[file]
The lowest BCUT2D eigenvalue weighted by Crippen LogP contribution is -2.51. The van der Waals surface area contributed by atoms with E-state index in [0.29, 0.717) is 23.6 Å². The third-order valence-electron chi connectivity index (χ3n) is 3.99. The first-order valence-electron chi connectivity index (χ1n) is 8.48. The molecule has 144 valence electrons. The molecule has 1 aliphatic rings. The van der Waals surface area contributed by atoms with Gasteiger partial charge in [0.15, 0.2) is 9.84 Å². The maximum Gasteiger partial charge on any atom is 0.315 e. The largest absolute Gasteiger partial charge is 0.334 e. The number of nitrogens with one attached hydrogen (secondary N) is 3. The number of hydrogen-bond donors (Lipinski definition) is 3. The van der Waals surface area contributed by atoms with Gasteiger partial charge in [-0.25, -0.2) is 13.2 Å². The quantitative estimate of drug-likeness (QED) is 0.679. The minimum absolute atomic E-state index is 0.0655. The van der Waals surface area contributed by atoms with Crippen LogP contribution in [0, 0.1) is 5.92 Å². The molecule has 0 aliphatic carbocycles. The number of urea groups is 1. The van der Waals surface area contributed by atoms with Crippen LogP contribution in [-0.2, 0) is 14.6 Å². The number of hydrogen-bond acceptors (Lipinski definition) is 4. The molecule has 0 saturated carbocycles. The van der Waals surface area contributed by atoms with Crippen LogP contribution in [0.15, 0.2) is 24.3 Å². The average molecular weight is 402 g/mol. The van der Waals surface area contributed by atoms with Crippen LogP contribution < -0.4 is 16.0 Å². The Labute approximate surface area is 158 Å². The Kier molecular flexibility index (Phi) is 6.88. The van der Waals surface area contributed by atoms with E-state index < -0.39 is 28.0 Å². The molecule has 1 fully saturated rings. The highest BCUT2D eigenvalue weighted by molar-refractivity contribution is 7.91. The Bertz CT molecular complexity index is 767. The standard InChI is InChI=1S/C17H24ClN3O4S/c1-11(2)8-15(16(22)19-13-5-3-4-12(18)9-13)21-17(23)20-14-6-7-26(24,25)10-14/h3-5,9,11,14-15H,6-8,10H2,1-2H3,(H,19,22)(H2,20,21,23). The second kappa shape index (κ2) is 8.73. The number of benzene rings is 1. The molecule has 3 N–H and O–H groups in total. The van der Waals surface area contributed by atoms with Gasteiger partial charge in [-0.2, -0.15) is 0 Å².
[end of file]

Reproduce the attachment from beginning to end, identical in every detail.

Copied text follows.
The lowest BCUT2D eigenvalue weighted by Crippen LogP contribution is -2.51. The van der Waals surface area contributed by atoms with E-state index in [0.29, 0.717) is 23.6 Å². The third-order valence-electron chi connectivity index (χ3n) is 3.99. The first-order valence-electron chi connectivity index (χ1n) is 8.48. The molecule has 144 valence electrons. The molecule has 1 aliphatic rings. The van der Waals surface area contributed by atoms with Gasteiger partial charge in [0.15, 0.2) is 9.84 Å². The maximum Gasteiger partial charge on any atom is 0.315 e. The largest absolute Gasteiger partial charge is 0.334 e. The number of nitrogens with one attached hydrogen (secondary N) is 3. The number of hydrogen-bond donors (Lipinski definition) is 3. The van der Waals surface area contributed by atoms with Gasteiger partial charge in [-0.25, -0.2) is 13.2 Å². The quantitative estimate of drug-likeness (QED) is 0.679. The minimum absolute atomic E-state index is 0.0655. The van der Waals surface area contributed by atoms with Crippen LogP contribution in [0, 0.1) is 5.92 Å². The molecule has 0 aliphatic carbocycles. The number of urea groups is 1. The van der Waals surface area contributed by atoms with Crippen LogP contribution in [-0.2, 0) is 14.6 Å². The number of hydrogen-bond acceptors (Lipinski definition) is 4. The molecule has 0 saturated carbocycles. The van der Waals surface area contributed by atoms with Crippen LogP contribution in [0.15, 0.2) is 24.3 Å². The average molecular weight is 402 g/mol. The van der Waals surface area contributed by atoms with Crippen LogP contribution < -0.4 is 16.0 Å². The Labute approximate surface area is 158 Å². The Kier molecular flexibility index (Phi) is 6.88. The van der Waals surface area contributed by atoms with E-state index < -0.39 is 28.0 Å². The molecule has 1 fully saturated rings. The highest BCUT2D eigenvalue weighted by molar-refractivity contribution is 7.91. The Bertz CT molecular complexity index is 767. The standard InChI is InChI=1S/C17H24ClN3O4S/c1-11(2)8-15(16(22)19-13-5-3-4-12(18)9-13)21-17(23)20-14-6-7-26(24,25)10-14/h3-5,9,11,14-15H,6-8,10H2,1-2H3,(H,19,22)(H2,20,21,23). The second kappa shape index (κ2) is 8.73. The number of benzene rings is 1. The molecule has 3 N–H and O–H groups in total. The van der Waals surface area contributed by atoms with Gasteiger partial charge in [-0.2, -0.15) is 0 Å².